Preliminary report on surveys of the Cairns sector of the Great Barrier Reef


  • Some reefs in this sector remain to be surveyed in this year

Hard Coral Cover 0-10% 10-30% 30-50% 50-75% 75-100%

Figure 1: Map showing location of reefs in the Cairns sector.

As part of the Long Term Monitoring Program (LTMP), manta tow surveys of hard coral cover and the abundance of the coral feeding crown-of-thorns starfish (COTS), Acanthaster cf. solaris* were completed on thirteen reefs in the Cairns sector of the Great Barrier Reef (GBR). Preliminary results of the manta tow surveys are presented in Tables 1 and 2. Sector-wide median hard coral cover remained similar to 2018, the lowest levels recorded in the history of this study (Table 1). Hard coral cover declined on nine reefs and remained stable on four reefs. Declines in hard coral cover were most likely the result of a combination of coral bleaching in 2016/2017 and COTS predation, although partitioning the relative contribution is difficult due to their co-occurrence. No COTS were observed on manta tow surveys in 2019.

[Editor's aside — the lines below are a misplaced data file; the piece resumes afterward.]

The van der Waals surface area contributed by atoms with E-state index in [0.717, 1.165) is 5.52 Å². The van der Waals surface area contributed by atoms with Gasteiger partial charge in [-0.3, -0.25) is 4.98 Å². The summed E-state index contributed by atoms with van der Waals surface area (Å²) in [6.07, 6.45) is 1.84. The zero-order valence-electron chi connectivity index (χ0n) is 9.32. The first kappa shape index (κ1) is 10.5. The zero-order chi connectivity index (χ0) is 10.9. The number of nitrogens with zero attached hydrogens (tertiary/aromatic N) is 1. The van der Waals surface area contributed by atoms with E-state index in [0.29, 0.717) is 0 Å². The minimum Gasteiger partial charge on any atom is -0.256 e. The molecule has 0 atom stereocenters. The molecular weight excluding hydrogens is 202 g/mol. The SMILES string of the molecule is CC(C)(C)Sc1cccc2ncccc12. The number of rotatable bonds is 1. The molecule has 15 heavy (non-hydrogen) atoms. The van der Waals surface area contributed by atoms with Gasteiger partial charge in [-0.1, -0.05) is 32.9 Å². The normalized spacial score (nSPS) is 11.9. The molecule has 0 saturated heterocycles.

Scuba surveys at fixed sites (eight reefs) and broad-scale manta tow surveys recorded low levels (0-1%) of coral bleaching on all reefs. Incidence of coral disease including white syndrome, black-band disease, brown-band disease and skeletal eroding band disease was rare at all reefs. Density of the corallivorous snail, Drupella spp., was elevated at Hastings reef (287 per hectare) and very low on the other reefs where scuba surveys were conducted.

*Note: genetic studies show that there are at least four species of COTS. These are the North and South Indian Ocean species (A. planci and A. mauritiensis), a Red Sea species (not yet named) and a Pacific species. The range of the Pacific includes the Great Barrier Reef and it has been provisionally named Acanthaster solaris (Haszprunar et. al. 2017).